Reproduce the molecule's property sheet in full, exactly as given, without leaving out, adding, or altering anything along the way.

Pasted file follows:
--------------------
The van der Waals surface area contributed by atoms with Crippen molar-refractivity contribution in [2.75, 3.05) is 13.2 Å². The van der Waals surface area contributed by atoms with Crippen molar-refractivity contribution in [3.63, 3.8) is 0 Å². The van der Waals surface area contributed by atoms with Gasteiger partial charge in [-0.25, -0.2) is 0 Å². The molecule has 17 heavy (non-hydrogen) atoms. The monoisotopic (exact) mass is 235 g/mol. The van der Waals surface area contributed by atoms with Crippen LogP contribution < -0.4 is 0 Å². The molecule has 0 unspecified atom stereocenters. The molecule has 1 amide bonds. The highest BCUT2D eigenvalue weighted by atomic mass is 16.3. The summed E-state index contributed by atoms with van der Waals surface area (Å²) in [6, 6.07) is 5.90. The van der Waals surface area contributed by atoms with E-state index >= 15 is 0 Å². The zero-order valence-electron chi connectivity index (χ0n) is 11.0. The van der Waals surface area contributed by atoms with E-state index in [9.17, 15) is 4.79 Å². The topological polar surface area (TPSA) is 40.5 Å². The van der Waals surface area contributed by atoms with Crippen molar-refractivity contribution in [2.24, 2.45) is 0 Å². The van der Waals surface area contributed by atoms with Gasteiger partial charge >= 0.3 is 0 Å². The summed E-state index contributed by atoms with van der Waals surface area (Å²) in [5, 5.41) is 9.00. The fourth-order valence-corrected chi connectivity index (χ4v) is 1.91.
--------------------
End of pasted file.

The van der Waals surface area contributed by atoms with Crippen molar-refractivity contribution in [2.75, 3.05) is 13.2 Å². The van der Waals surface area contributed by atoms with Crippen molar-refractivity contribution in [3.63, 3.8) is 0 Å². The van der Waals surface area contributed by atoms with Gasteiger partial charge in [-0.25, -0.2) is 0 Å². The molecule has 17 heavy (non-hydrogen) atoms. The monoisotopic (exact) mass is 235 g/mol. The van der Waals surface area contributed by atoms with Crippen LogP contribution < -0.4 is 0 Å². The molecule has 0 unspecified atom stereocenters. The molecule has 1 amide bonds. The highest BCUT2D eigenvalue weighted by atomic mass is 16.3. The summed E-state index contributed by atoms with van der Waals surface area (Å²) in [6, 6.07) is 5.90. The van der Waals surface area contributed by atoms with E-state index >= 15 is 0 Å². The zero-order valence-electron chi connectivity index (χ0n) is 11.0. The van der Waals surface area contributed by atoms with E-state index in [9.17, 15) is 4.79 Å². The topological polar surface area (TPSA) is 40.5 Å². The van der Waals surface area contributed by atoms with Crippen molar-refractivity contribution in [2.24, 2.45) is 0 Å². The van der Waals surface area contributed by atoms with Gasteiger partial charge >= 0.3 is 0 Å². The summed E-state index contributed by atoms with van der Waals surface area (Å²) in [5, 5.41) is 9.00. The fourth-order valence-corrected chi connectivity index (χ4v) is 1.91.